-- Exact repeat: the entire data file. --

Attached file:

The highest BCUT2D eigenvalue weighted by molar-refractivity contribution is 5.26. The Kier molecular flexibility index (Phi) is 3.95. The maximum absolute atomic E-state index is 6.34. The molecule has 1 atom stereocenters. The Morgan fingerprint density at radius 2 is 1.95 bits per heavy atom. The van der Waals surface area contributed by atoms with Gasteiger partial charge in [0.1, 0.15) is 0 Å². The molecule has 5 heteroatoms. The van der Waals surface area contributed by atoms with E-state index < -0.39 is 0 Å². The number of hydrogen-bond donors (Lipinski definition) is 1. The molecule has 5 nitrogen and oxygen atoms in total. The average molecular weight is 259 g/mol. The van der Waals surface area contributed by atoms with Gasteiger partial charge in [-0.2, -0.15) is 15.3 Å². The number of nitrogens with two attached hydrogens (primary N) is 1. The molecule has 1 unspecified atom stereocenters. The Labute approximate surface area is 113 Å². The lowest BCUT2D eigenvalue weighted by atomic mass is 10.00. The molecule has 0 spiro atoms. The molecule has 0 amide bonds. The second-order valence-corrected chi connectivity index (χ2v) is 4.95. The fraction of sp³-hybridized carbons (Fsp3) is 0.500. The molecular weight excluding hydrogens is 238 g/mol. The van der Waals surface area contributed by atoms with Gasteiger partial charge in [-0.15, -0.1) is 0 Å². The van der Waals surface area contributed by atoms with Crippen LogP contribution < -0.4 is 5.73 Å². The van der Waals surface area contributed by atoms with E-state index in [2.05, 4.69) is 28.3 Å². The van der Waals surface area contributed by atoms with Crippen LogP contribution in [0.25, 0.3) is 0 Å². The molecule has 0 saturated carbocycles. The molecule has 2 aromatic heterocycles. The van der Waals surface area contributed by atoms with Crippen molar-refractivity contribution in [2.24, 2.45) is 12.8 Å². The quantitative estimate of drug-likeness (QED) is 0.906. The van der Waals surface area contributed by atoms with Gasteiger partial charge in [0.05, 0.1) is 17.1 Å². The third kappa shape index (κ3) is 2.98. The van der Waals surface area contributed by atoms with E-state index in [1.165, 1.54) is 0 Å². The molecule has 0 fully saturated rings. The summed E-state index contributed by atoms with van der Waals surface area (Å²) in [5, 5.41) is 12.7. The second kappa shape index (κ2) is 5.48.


The highest BCUT2D eigenvalue weighted by molar-refractivity contribution is 5.26. The Kier molecular flexibility index (Phi) is 3.95. The maximum absolute atomic E-state index is 6.34. The molecule has 1 atom stereocenters. The Morgan fingerprint density at radius 2 is 1.95 bits per heavy atom. The van der Waals surface area contributed by atoms with Gasteiger partial charge in [0.1, 0.15) is 0 Å². The molecule has 5 heteroatoms. The van der Waals surface area contributed by atoms with E-state index < -0.39 is 0 Å². The number of hydrogen-bond donors (Lipinski definition) is 1. The molecule has 5 nitrogen and oxygen atoms in total. The average molecular weight is 259 g/mol. The van der Waals surface area contributed by atoms with Gasteiger partial charge in [-0.2, -0.15) is 15.3 Å². The number of nitrogens with two attached hydrogens (primary N) is 1. The molecule has 1 unspecified atom stereocenters. The Labute approximate surface area is 113 Å². The lowest BCUT2D eigenvalue weighted by atomic mass is 10.00. The molecule has 0 spiro atoms. The molecule has 0 amide bonds. The second-order valence-corrected chi connectivity index (χ2v) is 4.95. The fraction of sp³-hybridized carbons (Fsp3) is 0.500. The molecular weight excluding hydrogens is 238 g/mol. The van der Waals surface area contributed by atoms with Gasteiger partial charge in [-0.15, -0.1) is 0 Å². The van der Waals surface area contributed by atoms with Crippen LogP contribution < -0.4 is 5.73 Å². The van der Waals surface area contributed by atoms with E-state index in [2.05, 4.69) is 28.3 Å². The van der Waals surface area contributed by atoms with Crippen LogP contribution in [0.25, 0.3) is 0 Å². The molecule has 0 saturated carbocycles. The molecule has 2 aromatic heterocycles. The van der Waals surface area contributed by atoms with Crippen molar-refractivity contribution in [2.24, 2.45) is 12.8 Å². The quantitative estimate of drug-likeness (QED) is 0.906. The van der Waals surface area contributed by atoms with Gasteiger partial charge in [0.05, 0.1) is 17.1 Å². The third kappa shape index (κ3) is 2.98. The van der Waals surface area contributed by atoms with E-state index in [1.165, 1.54) is 0 Å². The molecule has 0 fully saturated rings. The summed E-state index contributed by atoms with van der Waals surface area (Å²) in [5, 5.41) is 12.7. The second kappa shape index (κ2) is 5.48.